Founded largely by Russian Mennonite immigrants, the city of Halstead was incorporated in 1877 and named in honor of journalist Murat Halstead. With the hard red winter wheat (Turkey Red) they brought from Russia, the Mennonites established Halstead as a farming community, and built the Bernard Warkentin Mill at the confluence of the Little Arkansas River and Black Kettle Creek. A famous "pow wow" between the frontiersman Kit Carson and the Native American Chief Black Kettle had taken place some years earlier at this same confluence. Greetings From HalsteadKansas.com!
Since 1902, when Arthur Hertzler, the "Horse and Buggy Doctor", established his clinic and hospital, the city has been widely known for high quality medical care provided through the world-renowned Hertzler Clinic and Halstead Hospital. Halstead is home to the well-known and highly respected Kansas Learning Center for Health, formerly known as the Kansas Health Museum, which features Valeda, the talking glass lady.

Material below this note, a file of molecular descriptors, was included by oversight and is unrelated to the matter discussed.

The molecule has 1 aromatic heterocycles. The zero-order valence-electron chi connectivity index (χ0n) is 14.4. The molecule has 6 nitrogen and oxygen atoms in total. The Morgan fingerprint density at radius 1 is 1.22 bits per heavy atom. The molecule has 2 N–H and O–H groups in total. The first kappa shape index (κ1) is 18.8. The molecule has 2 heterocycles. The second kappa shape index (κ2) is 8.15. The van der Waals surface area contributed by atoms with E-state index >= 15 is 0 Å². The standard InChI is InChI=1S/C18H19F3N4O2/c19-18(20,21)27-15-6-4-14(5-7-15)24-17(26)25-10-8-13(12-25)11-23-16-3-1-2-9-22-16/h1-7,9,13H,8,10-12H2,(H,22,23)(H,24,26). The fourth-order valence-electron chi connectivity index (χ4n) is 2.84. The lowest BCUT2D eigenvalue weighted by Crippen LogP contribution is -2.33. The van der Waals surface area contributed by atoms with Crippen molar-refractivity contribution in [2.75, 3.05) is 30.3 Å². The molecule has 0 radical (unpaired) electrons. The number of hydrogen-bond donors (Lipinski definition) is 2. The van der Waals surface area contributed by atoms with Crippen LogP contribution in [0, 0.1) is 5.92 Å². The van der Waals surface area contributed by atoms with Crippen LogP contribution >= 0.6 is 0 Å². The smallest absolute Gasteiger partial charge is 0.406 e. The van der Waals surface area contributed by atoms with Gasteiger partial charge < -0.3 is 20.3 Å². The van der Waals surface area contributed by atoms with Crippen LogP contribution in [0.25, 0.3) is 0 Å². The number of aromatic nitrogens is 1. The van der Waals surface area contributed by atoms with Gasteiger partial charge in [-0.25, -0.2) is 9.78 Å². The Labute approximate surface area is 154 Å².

For many years, Halstead was "home" to a semi-pro baseball team, the Halstead Cowboys, and produced many fine ball players, including Larry Gura. Halstead is the boyhood home of the late Adolph Rupp, legendary basketball coach of the Kentucky Wildcats.
Halstead is proud of its city parks, one of which has a "Hollywood" connection. The famous 1955 MGM movie"picnic" starring Kim Novak, William Holden and Cliff Robertson, was filmed primarily in Halstead's Riverside Park, located at the river confluence that marks the city's earliest beginnings. The Old Settlers Picnic, held in Riverside Park is the oldest continous celebration in Harvey County and has been held every August, rain or shine since 1887.